How Serious Is the Carbon Footprint of the Internet
We all love browsing the internet, in fact, it’s a daily habit, we do it instinctively whenever we are looking at our phone, looking to play music, or just search a specific piece of information. Moreover, a lot of entertaining content that we enjoy on daily basis requires us to be online, and without internet things like Betsafe bonus code, it would not make sense as those things are specifically for online betting or you need online accounts.
Although it’s rarely addressed a constant use of the internet or simply being online has a negative impact on our environment. So, it would be a good idea to explore the carbon footprint of the internet and discuss some potential solutions.
What is the carbon emission rate when you surf the web?
Throughout the day you probably reply to a few emails, send dozens of chat messages, do a couple of searches, and play videos or music. Honestly speaking, each of these activities come at a small cost, because the energy needed to power up your devices emits just a few grams of CO2.
However, there is significantly more energy involved when it comes to powering up data centers, which are needed in order to store that same content you wish to access. Furthermore, the number of people who are actively online, makes this carbon emission add up, which in term creates a problem.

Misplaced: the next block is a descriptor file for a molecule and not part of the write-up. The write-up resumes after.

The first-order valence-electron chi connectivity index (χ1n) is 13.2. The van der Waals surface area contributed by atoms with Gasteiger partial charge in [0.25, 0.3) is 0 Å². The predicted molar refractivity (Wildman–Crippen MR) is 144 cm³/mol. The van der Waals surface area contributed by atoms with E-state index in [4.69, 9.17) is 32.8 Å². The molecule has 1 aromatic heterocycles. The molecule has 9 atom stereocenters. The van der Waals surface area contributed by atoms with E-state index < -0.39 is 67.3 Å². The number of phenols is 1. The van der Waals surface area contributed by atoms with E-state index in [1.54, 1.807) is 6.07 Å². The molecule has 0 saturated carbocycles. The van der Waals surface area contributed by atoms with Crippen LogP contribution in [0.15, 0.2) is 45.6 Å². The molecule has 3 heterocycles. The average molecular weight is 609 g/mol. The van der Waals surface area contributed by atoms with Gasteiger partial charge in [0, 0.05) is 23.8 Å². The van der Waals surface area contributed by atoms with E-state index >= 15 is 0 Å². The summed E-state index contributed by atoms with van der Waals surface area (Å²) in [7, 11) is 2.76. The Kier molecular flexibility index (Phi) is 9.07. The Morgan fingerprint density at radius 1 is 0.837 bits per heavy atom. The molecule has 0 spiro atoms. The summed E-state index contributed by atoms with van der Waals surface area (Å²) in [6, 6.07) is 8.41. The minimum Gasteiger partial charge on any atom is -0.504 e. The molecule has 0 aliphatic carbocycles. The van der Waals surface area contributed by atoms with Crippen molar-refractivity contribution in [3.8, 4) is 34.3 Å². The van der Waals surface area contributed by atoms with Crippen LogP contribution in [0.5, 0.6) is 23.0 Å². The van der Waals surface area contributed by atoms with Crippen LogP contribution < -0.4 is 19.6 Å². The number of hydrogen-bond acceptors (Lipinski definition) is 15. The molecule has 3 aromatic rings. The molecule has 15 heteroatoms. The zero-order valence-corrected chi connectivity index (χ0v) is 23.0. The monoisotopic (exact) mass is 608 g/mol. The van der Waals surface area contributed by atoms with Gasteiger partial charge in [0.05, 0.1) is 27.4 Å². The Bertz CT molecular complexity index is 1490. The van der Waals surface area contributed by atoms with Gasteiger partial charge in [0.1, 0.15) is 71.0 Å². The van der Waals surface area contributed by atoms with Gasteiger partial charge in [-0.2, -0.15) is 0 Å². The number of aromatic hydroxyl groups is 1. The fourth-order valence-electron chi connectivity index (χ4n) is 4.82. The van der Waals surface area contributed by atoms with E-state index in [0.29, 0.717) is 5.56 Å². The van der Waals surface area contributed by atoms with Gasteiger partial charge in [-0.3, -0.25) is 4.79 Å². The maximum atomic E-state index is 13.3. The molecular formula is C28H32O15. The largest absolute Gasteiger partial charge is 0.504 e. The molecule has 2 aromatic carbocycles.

Luckily in the grand scheme of things all of our collective internet use only accounts for 3.8% of carbon emission. This is not too bad, but if we are making commitments to reduce greenhouse effects, efforts must be made on all fronts.
Why is this happening
In reality, depending on where you live, the carbon emission that results from your internet use will vary. For example, there was a study from several years back that showed how Australian internet users emit way more CO2, around 81 kg per person. And the main reason for this is the energy source.
In fact, many countries claim that their data centers use renewable energy sources, whereas in reality there are many places where energy is mainly produced by burning fossil fuels. Of course, more developed countries have the luxury of taking necessary steps to reduce carbon emission, but in developing countries that is not the case. In fact, they often argue that it is unfair for them to request to do the same before giving them a chance to develop and be in the same position.
What can we do?
Well, the first thing we need to do is look at a bigger picture. Sure internet use on its own is not the main issue, but there are other aspects of it that cannot be overlooked. The energy needed and materials used for the production of gadgets. The energy needed to sustain data centers, and of course a great number of people constantly using the internet.
So, the best way is to individually make efforts not to be online as often and not change our gadgets so frequently. The second step is for more developed countries to make renewable energy sources more accessible to developing countries. This way we can really make a huge step in the right direction.